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Field Notes Blog


Growing Roots: ASA's Journey to Foster Community Connection with the Land
December 12, 2023
Growing Roots: ASA's Journey to Foster Community Connection with the Land

It was the spring of 2022 and ASA staff and volunteers had just spent two hours with the third grade from Cambridge Central School. We planned several interactive activities and good old-fashioned exploration at the Cambridge Community Forest. I was explaining to the students that this forest was their forest, too. One student asked, 'You mean we can come back here to visit?'

Although it was a simple question posed by a child, it had a profound impact on me. This introduction to ASA’s first community forest project was a success in my eyes with that one child who clearly started to form a connection to this working landscape. However, how many other children in our service area are missing out on opportunities to explore nature in a safe, welcoming way? Time spent on a farm or exploring woodlands is something many of us probably remember fondly from our youth. This is increasingly not the norm for today’s children either due to a lack of opportunity, access, or comfort level.

Fast forward a year and a half later, and ASA has created a community conservation and engagement plan because connecting people to the land is a part of our mission. This guidance document provides a framework for how ASA will approach community work going forward. It means our public outreach programming and community land projects should reflect community needs while providing an opportunity for us to connect with new people in new ways. ASA has always valued partnerships with other organizations and building relationships with landowners. However, we must also ensure we are responsive to the shared values and needs of the larger community.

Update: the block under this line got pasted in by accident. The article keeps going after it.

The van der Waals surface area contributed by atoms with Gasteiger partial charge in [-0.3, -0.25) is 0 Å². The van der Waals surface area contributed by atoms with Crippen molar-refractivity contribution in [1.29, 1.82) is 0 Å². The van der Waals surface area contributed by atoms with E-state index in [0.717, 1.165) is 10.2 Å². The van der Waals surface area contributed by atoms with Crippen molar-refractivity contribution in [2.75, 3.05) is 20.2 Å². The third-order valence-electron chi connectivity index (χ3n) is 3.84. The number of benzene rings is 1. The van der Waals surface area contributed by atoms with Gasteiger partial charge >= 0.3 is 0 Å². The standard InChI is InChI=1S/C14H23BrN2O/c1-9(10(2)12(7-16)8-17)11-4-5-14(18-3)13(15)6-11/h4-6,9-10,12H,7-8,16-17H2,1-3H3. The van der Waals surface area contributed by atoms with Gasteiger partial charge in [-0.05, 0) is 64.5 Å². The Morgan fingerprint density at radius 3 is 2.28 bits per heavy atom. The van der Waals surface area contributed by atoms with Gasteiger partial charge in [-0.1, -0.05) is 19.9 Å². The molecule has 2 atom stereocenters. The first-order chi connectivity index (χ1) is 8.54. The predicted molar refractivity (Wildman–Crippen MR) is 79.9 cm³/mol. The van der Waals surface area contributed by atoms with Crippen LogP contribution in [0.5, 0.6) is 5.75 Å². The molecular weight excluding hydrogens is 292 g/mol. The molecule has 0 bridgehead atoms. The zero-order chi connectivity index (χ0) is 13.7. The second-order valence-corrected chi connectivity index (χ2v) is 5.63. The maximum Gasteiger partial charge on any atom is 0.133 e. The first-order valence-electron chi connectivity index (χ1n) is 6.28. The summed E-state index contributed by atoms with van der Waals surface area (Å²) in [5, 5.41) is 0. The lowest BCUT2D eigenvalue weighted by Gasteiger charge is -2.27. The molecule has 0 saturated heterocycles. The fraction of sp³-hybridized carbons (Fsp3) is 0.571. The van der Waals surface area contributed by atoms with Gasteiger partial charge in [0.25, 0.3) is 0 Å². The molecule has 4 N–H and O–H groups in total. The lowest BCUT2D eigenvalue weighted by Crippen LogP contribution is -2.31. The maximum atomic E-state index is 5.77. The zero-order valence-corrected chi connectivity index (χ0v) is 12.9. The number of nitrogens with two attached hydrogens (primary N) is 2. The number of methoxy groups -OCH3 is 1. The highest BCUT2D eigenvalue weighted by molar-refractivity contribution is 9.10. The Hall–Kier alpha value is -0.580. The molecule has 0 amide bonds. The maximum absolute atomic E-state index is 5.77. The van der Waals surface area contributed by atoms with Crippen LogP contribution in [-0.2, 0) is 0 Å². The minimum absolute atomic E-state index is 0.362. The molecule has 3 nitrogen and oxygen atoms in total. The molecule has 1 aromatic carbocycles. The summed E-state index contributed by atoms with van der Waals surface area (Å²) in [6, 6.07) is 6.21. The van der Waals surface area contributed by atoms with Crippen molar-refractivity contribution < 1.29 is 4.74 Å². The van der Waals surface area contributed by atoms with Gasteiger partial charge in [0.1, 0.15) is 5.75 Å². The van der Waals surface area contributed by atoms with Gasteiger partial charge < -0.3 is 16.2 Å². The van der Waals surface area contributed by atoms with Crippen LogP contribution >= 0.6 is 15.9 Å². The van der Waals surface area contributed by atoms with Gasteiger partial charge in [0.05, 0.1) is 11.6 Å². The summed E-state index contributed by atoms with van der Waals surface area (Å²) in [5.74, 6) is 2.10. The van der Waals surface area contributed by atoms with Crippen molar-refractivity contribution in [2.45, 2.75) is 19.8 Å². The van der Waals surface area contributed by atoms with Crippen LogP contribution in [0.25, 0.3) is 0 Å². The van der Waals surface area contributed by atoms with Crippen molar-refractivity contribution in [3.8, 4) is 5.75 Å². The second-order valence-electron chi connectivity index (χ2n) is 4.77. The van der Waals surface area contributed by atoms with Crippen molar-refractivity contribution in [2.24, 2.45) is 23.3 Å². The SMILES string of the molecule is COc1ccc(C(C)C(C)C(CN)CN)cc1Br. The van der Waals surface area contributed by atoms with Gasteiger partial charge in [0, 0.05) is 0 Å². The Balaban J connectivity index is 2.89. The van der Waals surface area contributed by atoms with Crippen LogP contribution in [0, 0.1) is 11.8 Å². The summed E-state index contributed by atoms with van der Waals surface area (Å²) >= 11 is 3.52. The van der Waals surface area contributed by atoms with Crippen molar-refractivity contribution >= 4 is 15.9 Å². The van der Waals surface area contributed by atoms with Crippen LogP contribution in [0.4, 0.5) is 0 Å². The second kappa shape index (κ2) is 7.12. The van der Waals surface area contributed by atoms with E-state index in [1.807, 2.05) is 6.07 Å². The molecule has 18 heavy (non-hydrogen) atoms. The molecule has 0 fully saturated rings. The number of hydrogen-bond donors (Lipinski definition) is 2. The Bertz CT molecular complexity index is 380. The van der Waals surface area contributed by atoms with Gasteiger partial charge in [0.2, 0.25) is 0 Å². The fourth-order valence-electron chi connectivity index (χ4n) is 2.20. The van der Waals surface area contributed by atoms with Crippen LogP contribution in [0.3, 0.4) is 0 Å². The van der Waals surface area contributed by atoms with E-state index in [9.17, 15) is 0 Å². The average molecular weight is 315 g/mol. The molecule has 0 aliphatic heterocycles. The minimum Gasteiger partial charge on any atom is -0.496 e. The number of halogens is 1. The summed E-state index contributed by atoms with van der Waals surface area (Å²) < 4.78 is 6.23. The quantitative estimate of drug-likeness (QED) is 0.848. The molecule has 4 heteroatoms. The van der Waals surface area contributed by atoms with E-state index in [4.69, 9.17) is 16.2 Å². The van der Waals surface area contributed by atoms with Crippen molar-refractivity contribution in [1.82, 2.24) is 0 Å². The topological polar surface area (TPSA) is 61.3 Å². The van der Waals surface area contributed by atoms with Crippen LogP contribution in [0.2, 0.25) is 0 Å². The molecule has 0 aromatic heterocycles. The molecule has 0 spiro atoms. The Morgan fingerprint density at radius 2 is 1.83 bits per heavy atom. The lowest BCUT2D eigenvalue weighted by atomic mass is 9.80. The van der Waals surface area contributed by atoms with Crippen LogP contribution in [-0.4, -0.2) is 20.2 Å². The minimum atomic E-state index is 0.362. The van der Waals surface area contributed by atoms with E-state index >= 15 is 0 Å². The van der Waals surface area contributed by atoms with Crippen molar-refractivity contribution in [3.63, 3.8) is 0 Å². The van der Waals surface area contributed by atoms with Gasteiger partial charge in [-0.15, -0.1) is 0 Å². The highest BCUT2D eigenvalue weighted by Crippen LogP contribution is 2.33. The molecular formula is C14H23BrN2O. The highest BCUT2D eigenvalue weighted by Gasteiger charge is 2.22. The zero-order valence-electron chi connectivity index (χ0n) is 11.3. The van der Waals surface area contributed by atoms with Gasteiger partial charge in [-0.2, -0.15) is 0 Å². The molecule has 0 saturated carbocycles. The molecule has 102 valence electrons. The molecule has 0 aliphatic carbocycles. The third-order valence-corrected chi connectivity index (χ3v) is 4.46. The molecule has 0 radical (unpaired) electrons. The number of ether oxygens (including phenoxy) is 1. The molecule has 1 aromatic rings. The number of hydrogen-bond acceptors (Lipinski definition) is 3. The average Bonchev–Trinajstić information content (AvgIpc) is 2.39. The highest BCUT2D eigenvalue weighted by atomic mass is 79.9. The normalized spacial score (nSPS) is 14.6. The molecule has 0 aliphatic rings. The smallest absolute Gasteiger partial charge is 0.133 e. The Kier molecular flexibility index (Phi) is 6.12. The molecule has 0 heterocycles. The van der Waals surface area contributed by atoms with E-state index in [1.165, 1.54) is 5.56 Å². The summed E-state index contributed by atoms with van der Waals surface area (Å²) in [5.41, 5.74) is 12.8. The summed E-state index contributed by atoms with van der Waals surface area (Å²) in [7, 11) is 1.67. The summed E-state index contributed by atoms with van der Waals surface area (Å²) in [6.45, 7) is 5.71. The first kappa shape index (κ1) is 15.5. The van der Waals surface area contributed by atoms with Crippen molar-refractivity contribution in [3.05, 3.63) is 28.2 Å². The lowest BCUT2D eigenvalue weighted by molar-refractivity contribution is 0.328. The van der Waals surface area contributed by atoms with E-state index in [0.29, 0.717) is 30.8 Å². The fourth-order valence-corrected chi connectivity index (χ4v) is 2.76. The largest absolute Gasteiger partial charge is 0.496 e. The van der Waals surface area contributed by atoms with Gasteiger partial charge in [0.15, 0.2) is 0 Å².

Finding opportunities for people to connect with working lands will result in their appreciation of those lands. You only fight for what you value, and the next generation will be no different. We need everyone to see the value of the irreplaceable productive farmland and woodlands of Washington and Rensselaer counties. So, I was delighted to answer the student, 'Absolutely, from dawn to dusk, 365 days a year!'

Together in conservation,


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